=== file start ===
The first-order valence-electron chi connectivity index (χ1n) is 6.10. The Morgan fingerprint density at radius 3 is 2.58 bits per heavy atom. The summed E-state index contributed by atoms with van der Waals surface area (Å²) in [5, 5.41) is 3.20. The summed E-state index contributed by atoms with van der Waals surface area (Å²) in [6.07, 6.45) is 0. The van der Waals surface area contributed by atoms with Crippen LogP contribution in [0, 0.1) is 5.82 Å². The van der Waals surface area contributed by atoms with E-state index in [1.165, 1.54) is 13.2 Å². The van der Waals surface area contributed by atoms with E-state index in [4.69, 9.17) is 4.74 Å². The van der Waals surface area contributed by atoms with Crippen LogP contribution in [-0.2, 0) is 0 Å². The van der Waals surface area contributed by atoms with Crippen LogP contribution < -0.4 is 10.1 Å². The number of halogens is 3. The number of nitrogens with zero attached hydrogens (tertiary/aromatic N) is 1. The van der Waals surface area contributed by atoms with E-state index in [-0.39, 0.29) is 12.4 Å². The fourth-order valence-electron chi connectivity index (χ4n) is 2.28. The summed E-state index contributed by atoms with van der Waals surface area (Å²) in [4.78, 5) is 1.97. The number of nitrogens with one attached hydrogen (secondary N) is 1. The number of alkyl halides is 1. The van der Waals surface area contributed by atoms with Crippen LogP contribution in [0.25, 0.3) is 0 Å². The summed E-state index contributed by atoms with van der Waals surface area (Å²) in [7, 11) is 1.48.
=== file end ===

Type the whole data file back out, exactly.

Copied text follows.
The first-order valence-electron chi connectivity index (χ1n) is 6.10. The Morgan fingerprint density at radius 3 is 2.58 bits per heavy atom. The summed E-state index contributed by atoms with van der Waals surface area (Å²) in [5, 5.41) is 3.20. The summed E-state index contributed by atoms with van der Waals surface area (Å²) in [6.07, 6.45) is 0. The van der Waals surface area contributed by atoms with Crippen LogP contribution in [0, 0.1) is 5.82 Å². The van der Waals surface area contributed by atoms with E-state index in [1.165, 1.54) is 13.2 Å². The van der Waals surface area contributed by atoms with E-state index in [4.69, 9.17) is 4.74 Å². The van der Waals surface area contributed by atoms with Crippen LogP contribution in [-0.2, 0) is 0 Å². The van der Waals surface area contributed by atoms with Crippen LogP contribution < -0.4 is 10.1 Å². The number of halogens is 3. The number of nitrogens with zero attached hydrogens (tertiary/aromatic N) is 1. The van der Waals surface area contributed by atoms with E-state index in [-0.39, 0.29) is 12.4 Å². The fourth-order valence-electron chi connectivity index (χ4n) is 2.28. The summed E-state index contributed by atoms with van der Waals surface area (Å²) in [4.78, 5) is 1.97. The number of nitrogens with one attached hydrogen (secondary N) is 1. The number of alkyl halides is 1. The van der Waals surface area contributed by atoms with Crippen LogP contribution in [0.25, 0.3) is 0 Å². The summed E-state index contributed by atoms with van der Waals surface area (Å²) in [7, 11) is 1.48.